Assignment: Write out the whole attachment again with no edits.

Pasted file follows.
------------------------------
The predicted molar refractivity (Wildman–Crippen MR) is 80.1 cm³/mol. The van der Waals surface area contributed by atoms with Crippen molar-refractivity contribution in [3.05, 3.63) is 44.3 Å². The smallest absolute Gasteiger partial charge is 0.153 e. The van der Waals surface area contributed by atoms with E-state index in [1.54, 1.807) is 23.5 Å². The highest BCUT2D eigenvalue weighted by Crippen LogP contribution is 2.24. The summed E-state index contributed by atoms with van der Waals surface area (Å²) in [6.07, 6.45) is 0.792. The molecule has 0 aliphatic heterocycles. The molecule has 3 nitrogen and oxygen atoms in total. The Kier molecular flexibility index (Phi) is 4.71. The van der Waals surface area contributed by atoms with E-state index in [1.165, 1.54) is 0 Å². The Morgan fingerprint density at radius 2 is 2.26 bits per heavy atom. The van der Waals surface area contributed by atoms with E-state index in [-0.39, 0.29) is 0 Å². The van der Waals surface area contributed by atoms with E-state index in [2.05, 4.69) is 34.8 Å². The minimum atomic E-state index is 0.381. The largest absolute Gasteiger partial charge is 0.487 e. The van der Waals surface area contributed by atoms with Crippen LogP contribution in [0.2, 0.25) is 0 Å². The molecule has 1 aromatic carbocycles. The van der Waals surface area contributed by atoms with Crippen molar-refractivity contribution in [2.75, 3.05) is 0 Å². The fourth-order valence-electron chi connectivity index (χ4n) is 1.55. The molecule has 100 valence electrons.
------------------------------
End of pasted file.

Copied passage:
The predicted molar refractivity (Wildman–Crippen MR) is 80.1 cm³/mol. The van der Waals surface area contributed by atoms with Crippen molar-refractivity contribution in [3.05, 3.63) is 44.3 Å². The smallest absolute Gasteiger partial charge is 0.153 e. The van der Waals surface area contributed by atoms with E-state index in [1.54, 1.807) is 23.5 Å². The highest BCUT2D eigenvalue weighted by Crippen LogP contribution is 2.24. The summed E-state index contributed by atoms with van der Waals surface area (Å²) in [6.07, 6.45) is 0.792. The molecule has 0 aliphatic heterocycles. The molecule has 3 nitrogen and oxygen atoms in total. The Kier molecular flexibility index (Phi) is 4.71. The van der Waals surface area contributed by atoms with E-state index in [1.165, 1.54) is 0 Å². The Morgan fingerprint density at radius 2 is 2.26 bits per heavy atom. The van der Waals surface area contributed by atoms with E-state index in [-0.39, 0.29) is 0 Å². The van der Waals surface area contributed by atoms with E-state index in [2.05, 4.69) is 34.8 Å². The minimum atomic E-state index is 0.381. The largest absolute Gasteiger partial charge is 0.487 e. The van der Waals surface area contributed by atoms with Crippen LogP contribution in [0.2, 0.25) is 0 Å². The molecule has 1 aromatic carbocycles. The van der Waals surface area contributed by atoms with Crippen molar-refractivity contribution in [2.75, 3.05) is 0 Å². The fourth-order valence-electron chi connectivity index (χ4n) is 1.55. The molecule has 100 valence electrons.